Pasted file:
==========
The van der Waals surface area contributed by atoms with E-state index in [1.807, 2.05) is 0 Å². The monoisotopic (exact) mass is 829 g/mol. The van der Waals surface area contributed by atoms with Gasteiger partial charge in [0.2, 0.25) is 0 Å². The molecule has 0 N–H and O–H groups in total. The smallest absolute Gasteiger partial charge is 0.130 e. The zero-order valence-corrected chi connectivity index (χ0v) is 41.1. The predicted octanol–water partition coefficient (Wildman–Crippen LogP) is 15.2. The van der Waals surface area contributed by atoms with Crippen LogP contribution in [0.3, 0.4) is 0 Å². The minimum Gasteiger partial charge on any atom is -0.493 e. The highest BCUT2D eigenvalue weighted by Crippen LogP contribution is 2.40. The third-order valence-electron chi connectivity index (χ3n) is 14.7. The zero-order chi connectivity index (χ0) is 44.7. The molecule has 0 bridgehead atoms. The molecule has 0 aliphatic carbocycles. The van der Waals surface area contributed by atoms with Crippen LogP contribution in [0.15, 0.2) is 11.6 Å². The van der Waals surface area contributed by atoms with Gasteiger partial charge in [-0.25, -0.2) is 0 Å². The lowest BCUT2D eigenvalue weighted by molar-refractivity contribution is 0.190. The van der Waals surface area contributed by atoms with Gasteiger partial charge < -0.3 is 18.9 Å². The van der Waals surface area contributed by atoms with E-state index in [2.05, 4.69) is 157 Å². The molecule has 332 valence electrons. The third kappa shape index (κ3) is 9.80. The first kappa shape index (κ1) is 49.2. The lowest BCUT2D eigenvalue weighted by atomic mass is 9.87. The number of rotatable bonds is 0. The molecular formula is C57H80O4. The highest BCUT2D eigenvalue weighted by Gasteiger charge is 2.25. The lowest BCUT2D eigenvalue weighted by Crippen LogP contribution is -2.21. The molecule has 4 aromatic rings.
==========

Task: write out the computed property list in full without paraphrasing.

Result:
The van der Waals surface area contributed by atoms with E-state index in [1.807, 2.05) is 0 Å². The monoisotopic (exact) mass is 829 g/mol. The van der Waals surface area contributed by atoms with Gasteiger partial charge in [0.2, 0.25) is 0 Å². The molecule has 0 N–H and O–H groups in total. The smallest absolute Gasteiger partial charge is 0.130 e. The zero-order valence-corrected chi connectivity index (χ0v) is 41.1. The predicted octanol–water partition coefficient (Wildman–Crippen LogP) is 15.2. The van der Waals surface area contributed by atoms with Crippen LogP contribution in [0.3, 0.4) is 0 Å². The minimum Gasteiger partial charge on any atom is -0.493 e. The highest BCUT2D eigenvalue weighted by Crippen LogP contribution is 2.40. The third-order valence-electron chi connectivity index (χ3n) is 14.7. The zero-order chi connectivity index (χ0) is 44.7. The molecule has 0 bridgehead atoms. The molecule has 0 aliphatic carbocycles. The van der Waals surface area contributed by atoms with Crippen LogP contribution in [0.15, 0.2) is 11.6 Å². The van der Waals surface area contributed by atoms with Gasteiger partial charge in [-0.25, -0.2) is 0 Å². The lowest BCUT2D eigenvalue weighted by molar-refractivity contribution is 0.190. The van der Waals surface area contributed by atoms with Gasteiger partial charge < -0.3 is 18.9 Å². The van der Waals surface area contributed by atoms with E-state index in [2.05, 4.69) is 157 Å². The molecule has 332 valence electrons. The third kappa shape index (κ3) is 9.80. The first kappa shape index (κ1) is 49.2. The lowest BCUT2D eigenvalue weighted by atomic mass is 9.87. The number of rotatable bonds is 0. The molecular formula is C57H80O4. The highest BCUT2D eigenvalue weighted by Gasteiger charge is 2.25. The lowest BCUT2D eigenvalue weighted by Crippen LogP contribution is -2.21. The molecule has 4 aromatic rings.